The most successful units maximized opportunities to break down stovepipes during training and taught their soldiers how these functions worked together to better enable protection of friendly mission command. When leaders demonstrated they were serious about synchronizing information-related capabilities, units tended to emphasize these activities. At the brigade-level, emphasis by the commander and operations officer were critical to making synchronization work in the absence of a dedicated IO officer on the staff. The division, the first echelon with a dedicated IO staff, also played a critical role in resourcing brigade commanders and their staffs with enablers to synchronize.

Effective staff organizations. The 4th Infantry Division and its mission command element in Europe experimented with alignment of IO with the majority of the information-related capabilities on the staff to create a staff organization that maximized resources to both conduct individual information-related capabilities and to synchronize those capabilities. This involved an approach to operating in the information environment that took advantage of Army efforts to build cyber capabilities to keep up with the rapidly growing field of threats.

At the division level, an organizational approach that increased command emphasis, helped to break down stovepipes, and enabled a number of small sections to share resources was to create a collaboration group that included the following staff elements and functions: IO, operations security, military deception, CEMA, space, special technical operations, MISO, civil affairs, security cooperation, and public affairs. Although not a part of the core collaboration group, information-related capabilities such as information assurance/cybersecurity and counterintelligence collaborated as necessary.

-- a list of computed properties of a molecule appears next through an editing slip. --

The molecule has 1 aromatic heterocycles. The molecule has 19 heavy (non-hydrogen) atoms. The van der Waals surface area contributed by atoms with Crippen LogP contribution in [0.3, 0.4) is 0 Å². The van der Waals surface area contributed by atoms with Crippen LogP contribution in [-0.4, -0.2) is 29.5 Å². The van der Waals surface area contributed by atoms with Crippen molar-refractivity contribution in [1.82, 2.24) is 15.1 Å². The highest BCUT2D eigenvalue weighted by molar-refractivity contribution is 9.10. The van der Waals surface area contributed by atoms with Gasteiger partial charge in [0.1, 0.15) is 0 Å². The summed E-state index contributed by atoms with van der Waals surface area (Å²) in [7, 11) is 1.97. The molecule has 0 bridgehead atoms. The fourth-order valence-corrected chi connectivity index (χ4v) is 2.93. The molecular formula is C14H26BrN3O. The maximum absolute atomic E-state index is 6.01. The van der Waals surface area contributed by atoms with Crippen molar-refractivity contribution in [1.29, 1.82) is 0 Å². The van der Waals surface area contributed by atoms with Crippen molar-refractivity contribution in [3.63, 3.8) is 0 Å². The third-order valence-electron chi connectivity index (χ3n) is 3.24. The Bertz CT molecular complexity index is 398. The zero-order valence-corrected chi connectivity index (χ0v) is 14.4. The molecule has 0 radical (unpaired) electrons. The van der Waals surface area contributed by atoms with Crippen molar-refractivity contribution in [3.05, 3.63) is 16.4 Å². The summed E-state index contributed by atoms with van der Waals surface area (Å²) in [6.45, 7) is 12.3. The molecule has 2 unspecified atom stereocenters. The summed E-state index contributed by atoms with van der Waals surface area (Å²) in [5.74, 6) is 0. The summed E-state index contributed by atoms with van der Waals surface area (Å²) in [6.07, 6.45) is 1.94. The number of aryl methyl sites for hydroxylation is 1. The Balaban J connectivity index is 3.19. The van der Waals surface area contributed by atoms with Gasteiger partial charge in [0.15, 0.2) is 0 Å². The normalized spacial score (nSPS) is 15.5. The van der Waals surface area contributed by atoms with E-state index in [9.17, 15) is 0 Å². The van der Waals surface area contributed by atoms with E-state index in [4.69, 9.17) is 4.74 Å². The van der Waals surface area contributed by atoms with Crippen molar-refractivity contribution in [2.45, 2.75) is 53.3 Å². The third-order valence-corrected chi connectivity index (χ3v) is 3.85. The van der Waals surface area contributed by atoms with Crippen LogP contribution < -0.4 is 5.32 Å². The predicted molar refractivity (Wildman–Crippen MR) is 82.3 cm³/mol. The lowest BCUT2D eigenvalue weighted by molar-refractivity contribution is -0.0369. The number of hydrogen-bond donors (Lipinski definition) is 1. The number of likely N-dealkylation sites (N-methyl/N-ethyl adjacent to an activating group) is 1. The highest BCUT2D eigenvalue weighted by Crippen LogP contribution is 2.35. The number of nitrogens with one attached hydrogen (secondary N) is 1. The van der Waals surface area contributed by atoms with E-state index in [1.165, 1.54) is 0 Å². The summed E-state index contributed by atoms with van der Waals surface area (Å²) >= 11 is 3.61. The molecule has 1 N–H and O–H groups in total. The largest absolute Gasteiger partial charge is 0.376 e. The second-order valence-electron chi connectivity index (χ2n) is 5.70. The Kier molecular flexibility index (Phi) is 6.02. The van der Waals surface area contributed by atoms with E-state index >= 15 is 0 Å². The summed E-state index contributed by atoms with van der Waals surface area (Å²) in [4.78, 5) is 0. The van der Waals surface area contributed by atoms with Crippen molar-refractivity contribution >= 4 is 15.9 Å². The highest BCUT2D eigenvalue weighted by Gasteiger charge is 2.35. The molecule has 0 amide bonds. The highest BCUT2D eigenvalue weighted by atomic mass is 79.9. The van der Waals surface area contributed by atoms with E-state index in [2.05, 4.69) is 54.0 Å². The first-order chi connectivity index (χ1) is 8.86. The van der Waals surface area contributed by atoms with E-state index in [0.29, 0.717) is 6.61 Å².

Hundreds of adults and children gather around the town center to look at Estonian, German, and U.S. military vehicles

The staff structure used by the 4th Infantry Division’s mission command element in Europe organized its information-related capabilities into a consolidated, hierarchical element and designated an officer-in-charge. That position rotated between the public affairs and IO elements, depending on which element was providing the more senior officer for the cell. When a public affairs officer led the organization, an IO officer served as the deputy to provide synchronization support. When an IO officer led the organization, there was no deputy, and public affairs retained its direct link to the commander.

The mission command element resourced a key leader engagement cell using borrowed military manpower from across the division. The mission command element also employed a civil affairs company from the 80th Civil Affairs Battalion and a public affairs detachment from the 10th Press Camp Headquarters to assist Atlantic Resolve forces with maximizing the reach of their messages. The civil affairs company commander served as the mission command element civil affairs officer while the public affairs detachment commander augmented the division public affairs element in the mission command element. All echelons also incorporated assessment into all activities by developing measures of effectiveness and reporting to their higher headquarters the impact of their activities on key audiences.

All units must train as they will fight and include training that tests their ability to synchronize information-related capabilities.